May 17, 2010

New Zealand Herald Opinion Piece

Government needs more consistency in environmental management.

by Gary Taylor

How well is the government managing environmental issues?

Let's start with mining.

Clearly Ministers have badly misjudged the public response to their proposals to open up highly valued conservation land to mining. It is now in fast retreat mode and the chances of mining in National Parks, on Great Barrier Island or on the Coromandel Peninsula any time soon are remote.

Proponents of mining, who lobbied government for the changes, have become so desperate as to draw fallacious comparisons between hard rock mining and a building excavation site in Ponsonby.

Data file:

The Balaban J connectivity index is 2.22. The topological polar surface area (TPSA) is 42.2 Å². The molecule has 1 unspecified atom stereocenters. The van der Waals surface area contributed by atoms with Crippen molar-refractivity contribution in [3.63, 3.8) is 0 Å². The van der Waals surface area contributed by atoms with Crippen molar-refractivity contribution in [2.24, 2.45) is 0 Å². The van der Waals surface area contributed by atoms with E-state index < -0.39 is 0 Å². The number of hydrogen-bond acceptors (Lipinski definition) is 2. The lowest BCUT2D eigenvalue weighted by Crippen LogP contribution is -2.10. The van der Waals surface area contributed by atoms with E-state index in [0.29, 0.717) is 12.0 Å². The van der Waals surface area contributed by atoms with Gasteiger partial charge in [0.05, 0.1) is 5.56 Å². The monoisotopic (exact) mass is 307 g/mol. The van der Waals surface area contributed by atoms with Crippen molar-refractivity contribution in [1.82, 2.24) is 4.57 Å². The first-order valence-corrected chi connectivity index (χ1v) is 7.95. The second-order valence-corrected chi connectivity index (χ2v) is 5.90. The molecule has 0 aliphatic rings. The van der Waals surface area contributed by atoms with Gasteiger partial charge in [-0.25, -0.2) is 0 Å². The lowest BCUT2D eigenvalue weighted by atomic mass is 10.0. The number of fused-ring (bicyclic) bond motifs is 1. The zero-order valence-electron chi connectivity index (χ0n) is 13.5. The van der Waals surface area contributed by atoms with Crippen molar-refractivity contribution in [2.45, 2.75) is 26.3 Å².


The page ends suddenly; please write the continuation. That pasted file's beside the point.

The stridency of the advocacy for mining Schedule 4 land, including that from the Minister of Energy and Resources, polarised the discussion from the outset. There is now a risk that mining everywhere has been demonised and will face huge community backlash. The environmental movement, forced into reactive mode, has become highly energised and its cause embraced by thousands of New Zealanders including National members and supporters.

It isn't the first misjudgement of public sentiment on an environmental issue by this government.

The sacking of the regional council and weakening of river protection measures in Canterbury have been hugely controversial there and show no signs of abating. The same resentments about a heavy handed approach felt nationally about mining are being replicated in Canterbury about water management. The prospect of "mining" our protected rivers for irrigation is hugely controversial.

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